cover image The Century That Was: Reflections on the Last One Hundred Years

The Century That Was: Reflections on the Last One Hundred Years

. Atheneum Books, $19.95 (166pp) ISBN 978-0-689-82281-0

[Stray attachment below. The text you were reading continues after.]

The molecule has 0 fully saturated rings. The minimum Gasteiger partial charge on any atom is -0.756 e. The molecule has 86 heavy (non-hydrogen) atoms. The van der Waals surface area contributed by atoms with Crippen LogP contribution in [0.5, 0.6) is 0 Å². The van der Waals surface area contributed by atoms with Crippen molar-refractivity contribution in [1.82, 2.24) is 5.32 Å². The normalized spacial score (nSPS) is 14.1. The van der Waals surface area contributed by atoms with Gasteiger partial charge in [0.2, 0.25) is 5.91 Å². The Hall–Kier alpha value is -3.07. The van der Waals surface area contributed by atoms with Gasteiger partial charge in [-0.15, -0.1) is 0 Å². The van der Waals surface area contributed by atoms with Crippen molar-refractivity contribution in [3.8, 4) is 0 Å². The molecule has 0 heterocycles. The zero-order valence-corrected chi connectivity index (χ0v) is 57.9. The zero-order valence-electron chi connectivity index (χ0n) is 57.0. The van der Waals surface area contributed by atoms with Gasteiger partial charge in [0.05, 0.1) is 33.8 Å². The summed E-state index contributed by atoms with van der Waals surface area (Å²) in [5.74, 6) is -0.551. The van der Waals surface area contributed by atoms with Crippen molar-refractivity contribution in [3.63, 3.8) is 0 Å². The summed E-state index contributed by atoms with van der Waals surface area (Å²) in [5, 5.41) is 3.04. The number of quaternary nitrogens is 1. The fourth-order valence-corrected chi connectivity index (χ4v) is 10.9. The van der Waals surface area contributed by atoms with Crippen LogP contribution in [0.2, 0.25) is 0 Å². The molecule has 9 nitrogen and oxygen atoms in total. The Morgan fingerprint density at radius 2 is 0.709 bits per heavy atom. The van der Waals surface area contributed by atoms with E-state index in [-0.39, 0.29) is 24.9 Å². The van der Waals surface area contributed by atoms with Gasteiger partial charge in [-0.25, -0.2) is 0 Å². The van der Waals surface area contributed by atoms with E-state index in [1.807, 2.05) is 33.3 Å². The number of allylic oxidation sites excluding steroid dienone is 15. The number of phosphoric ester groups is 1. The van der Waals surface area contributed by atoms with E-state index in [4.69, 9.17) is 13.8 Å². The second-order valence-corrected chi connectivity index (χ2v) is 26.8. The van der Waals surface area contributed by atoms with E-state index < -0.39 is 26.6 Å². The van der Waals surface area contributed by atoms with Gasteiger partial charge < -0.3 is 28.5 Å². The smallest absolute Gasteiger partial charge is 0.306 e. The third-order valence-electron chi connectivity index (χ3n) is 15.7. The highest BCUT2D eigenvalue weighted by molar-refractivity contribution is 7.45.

Giblin (The Mystery of the Mammoth Bones) assembles an impressive collection of children's authors to put into context many of the major accomplishments, setbacks and changes that have occurred over the 20th century. The 11 essays show tremendous range in voice and scope. Walter Dean Myers's essay on the civil rights movement, Penny Colman's piece on emerging roles and rights for women, and Laurence Pringle's discussion of environmental conservation spotlight strong leaders within a larger historical overview and leave readers with a call to action. Katherine Paterson, on the other hand, matches her approach to her subject in a highly personal and beautifully crafted essay on the Protestant faith she and her missionary father shared, and the many developments that impacted the religion through the course of the century. Jim Murphy and Lois Lowry offer lighter fare: Murphy takes an entertaining look at the evolution of cars and planes, while Lowry reflects on the way the women in her family reinvented themselves through clothing and style over the generations. The lasting effects of WWI in ""setting the stage for murderous tyrannies"" throughout the world and the paranoia it bred at home comes through in Albert Marrin's (Sitting Bull, reviewed below) chilling essay. There is also criticism of where we're going in Bruce Brooks's impassioned look at the professionalization of children in sports. What unites these perspectives are a sharp analysis of history, fine writing and, for the most part, an optimistic sense of progress to lead us into the next 100 years. Ages 10-up. (May)